Designing your Website to Maximize Interest (Part One)
We all know that not many things are worse than a poorly designed website. If you’re like most small or start-up businesses, you’re probably going to be designing your own website. While this can allow your creativity to shine (and is great for your pocketbook!), it can also result in a mess that leaves potential customers confused. Designing a website is a tricky balance between expressing the identity of your company and creating a convenient, user-friendly space. A little too much in either direction can have users running to find a more accessible website, abandoning yours in the process.
We’re not telling you to F*** off. We’re talking about the pattern our eyes use when looking over websites. Eye-tracking studies have shown that upon landing on a website page, users focus first on the top left corner, then move down the page, then jump back up and move to the right. If you were to draw that pattern out, it would resemble the shape of an F. Everything within the F will be focused on for a longer period of time, and most things outside of the F will be skimmed over without absorption.
Heat map showing where eyes linger, courtesy of Instapage.com
Logically, this means that there are some prime locations on your landing page that need to be properly maximized. The most important spot is the upper left corner, as it’s the first thing upon which a person’s eyes will focus. This space should feature the company’s logo to immediately show that the person has come to the correct site.
The top section should prominently display a headline or any current deals you want to promote. Bolded subheadings help guide the eye down the page and convince the user to keep reading. Your information is valuable! Make sure to show it.
Less is More
It might seem like the best way to show your personality is to cover your page in bright colors and photos. But too much can be overwhelming (or worse, make the webpage load slower! Afterall, webpage abandonment skyrockets with each half second a page takes to load). Remember the F pattern? If you overload a website with too much text or too many images, your users won’t know where to look. When everything has emphasis, nothing does. See the example below: a significant portion of the text is bolded, and your eye freaks out when looking at the page. Do I look at the red numbers? Or the deals at the bottom? The pictures of bugs? Your eye darts around the page without absorbing any information.
Not what you want your customers to experience.
Instead, think of companies renowned for their design. For the webpage below, notice the simplicity of the design; there is one thing on the page being promoted. Just one. This design is so signature that you immediately recognize the company without any extra identifiers. Wouldn’t it be incredible if customers could do the same with your company?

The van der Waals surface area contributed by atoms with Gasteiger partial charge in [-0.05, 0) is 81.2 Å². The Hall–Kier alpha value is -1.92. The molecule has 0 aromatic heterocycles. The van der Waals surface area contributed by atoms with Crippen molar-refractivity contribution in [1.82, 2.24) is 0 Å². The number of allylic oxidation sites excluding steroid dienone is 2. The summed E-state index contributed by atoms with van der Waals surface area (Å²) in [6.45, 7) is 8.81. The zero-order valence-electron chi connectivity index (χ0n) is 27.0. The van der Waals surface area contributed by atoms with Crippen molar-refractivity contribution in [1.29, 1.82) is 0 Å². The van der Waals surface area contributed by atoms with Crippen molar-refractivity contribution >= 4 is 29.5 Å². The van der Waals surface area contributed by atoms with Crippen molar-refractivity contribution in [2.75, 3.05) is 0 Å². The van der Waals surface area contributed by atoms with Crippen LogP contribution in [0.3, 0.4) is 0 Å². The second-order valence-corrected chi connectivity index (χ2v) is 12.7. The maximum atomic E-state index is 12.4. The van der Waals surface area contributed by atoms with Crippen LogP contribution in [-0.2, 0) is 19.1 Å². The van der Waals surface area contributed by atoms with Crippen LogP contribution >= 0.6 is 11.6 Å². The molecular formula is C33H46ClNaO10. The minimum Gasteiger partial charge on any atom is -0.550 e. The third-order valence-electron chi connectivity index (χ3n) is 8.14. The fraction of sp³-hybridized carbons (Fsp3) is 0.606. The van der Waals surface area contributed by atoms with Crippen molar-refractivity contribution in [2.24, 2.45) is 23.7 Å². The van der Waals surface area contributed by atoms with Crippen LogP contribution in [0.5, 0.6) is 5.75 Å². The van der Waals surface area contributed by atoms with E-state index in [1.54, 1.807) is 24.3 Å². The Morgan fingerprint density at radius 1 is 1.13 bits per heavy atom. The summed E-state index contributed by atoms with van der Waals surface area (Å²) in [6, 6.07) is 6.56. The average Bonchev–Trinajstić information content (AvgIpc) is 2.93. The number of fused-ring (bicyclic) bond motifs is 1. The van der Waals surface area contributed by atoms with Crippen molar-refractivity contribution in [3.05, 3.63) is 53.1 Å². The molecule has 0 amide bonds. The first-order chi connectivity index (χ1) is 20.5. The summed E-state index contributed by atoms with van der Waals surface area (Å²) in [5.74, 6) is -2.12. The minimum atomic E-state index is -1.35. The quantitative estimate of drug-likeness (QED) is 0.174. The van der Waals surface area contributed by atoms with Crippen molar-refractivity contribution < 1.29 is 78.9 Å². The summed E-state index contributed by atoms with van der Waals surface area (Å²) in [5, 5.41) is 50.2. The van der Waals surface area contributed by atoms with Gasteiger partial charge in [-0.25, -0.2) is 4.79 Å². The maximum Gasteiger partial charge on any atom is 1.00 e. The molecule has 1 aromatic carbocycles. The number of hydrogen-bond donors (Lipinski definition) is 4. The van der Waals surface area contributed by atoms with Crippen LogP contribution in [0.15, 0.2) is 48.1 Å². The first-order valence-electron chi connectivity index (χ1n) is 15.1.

Don’t be afraid of white space. When used correctly, it can convey style, simplicity, elegance. Even Google has an almost-all white landing page (and they seem to be doing just fine).
Be an Idea(l)ist
However you decide to design your site, make sure to gather ideas beforehand. Develop photo galleries of inspiration- well done websites or images that convey your company tone.
An emblematic expression that white space can be stylish
A different take on the portrayal of one item- in this case, a person. Notice the unified color scheme
An example that a background can be exciting, but the site is still focused
Just because you’re designing your own website does NOT mean a user has to be able to tell. In fact, it’s not hard to make your website look more expensive than it is; you just have to know the tricks of design that is both functional and visually appealing. Big name companies who spend thousands of dollars on their website follow very specific tricks to achieve their ‘look’ - don’t be scared to use similar tactics. By the time you add your own touches, your website will still stand out from the crowd and will be better optimized for user access. Meanwhile, you’re free to conduct your business with a flair that is uniquely you.
This blog is brought to you by Rethink Creative Group, a Creative Agency specializing in boosting client growth through digital marketing. Some of our services include: photography, social media, design, and digital advertising. Want to grow your business? Check out our podcast called Brand Junkies. Each week we interview highly successful business owners and executives to talk about how they're growing their brand.